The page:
Slumping job growth has alarmed some economists who fear the U.S. economy is in trouble.
Ben S. Bernanke, the nation’s central banker, doesn’t appear to be one of them.
Mr. Bernanke acknowledged that Europe’s debt crisis poses risks to the U.S. financial markets. He also noted that unemployment remains high at 8.2 percent. And he said the Fed is prepared to take steps to boost the economy if it weakens.
But he said Fed officials, who meet again later this month, still need to study the most recent economic trends, including job growth. For now, Mr. Bernanke said he foresees moderate growth this year.
He said he’s mindful that all that could change if Europe’s crisis quickly worsens or U.S. job growth stalls.
“As always, the Federal Reserve remains prepared to take action as needed to protect the U.S. financial system and economy in the event that financial stresses escalate,” he told the Joint Economic Committee.
The Fed could buy more bonds to try to further reduce long-term interest rates, which might encourage more borrowing and spending. Or it could extend its plan to keep short-term rates near zero beyond late 2014 until an even later date.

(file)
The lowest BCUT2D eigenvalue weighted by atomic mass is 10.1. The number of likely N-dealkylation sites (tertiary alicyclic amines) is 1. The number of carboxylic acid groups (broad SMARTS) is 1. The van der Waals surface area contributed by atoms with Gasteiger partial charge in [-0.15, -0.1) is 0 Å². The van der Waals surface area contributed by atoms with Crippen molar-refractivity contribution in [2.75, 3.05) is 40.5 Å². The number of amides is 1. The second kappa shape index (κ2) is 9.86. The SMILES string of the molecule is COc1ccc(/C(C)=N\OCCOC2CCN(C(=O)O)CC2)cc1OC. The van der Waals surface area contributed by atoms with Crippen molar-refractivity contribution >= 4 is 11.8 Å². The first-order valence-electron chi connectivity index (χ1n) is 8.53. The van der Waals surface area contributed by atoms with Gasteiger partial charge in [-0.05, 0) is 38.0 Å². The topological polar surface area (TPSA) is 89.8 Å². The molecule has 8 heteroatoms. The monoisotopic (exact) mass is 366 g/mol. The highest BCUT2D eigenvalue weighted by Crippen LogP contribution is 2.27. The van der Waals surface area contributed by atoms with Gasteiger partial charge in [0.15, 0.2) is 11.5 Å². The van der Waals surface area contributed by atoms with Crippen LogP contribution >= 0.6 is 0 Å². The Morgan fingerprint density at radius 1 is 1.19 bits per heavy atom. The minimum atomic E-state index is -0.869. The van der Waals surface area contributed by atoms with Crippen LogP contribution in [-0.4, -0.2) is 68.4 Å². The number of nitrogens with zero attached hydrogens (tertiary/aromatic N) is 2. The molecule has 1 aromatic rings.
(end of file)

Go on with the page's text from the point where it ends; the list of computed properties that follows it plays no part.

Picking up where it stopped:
But most economists don’t expect a major announcement at the Fed’s next policy meeting June 19 to 20, despite signals this week from some other Fed members in favor of new action to boost the economy.
And Mr. Bernanke could face pressure not to pursue further stimulus before the November election because such steps could be perceived as helping President Obama win re-election.
“The Fed stimulative effects have really run their course,” Mr. Obama’s presumptive Republican opponent, Mitt Romney, argued in a television interview last week.
The government said last week that the economy grew at a sluggish annual rate of 1.9 percent in the first three months of 2012.
Paul Edelstein, an economist at IHS Global Insight, said he thought Mr. Bernanke didn’t seem alarmed by the weak hiring data for May.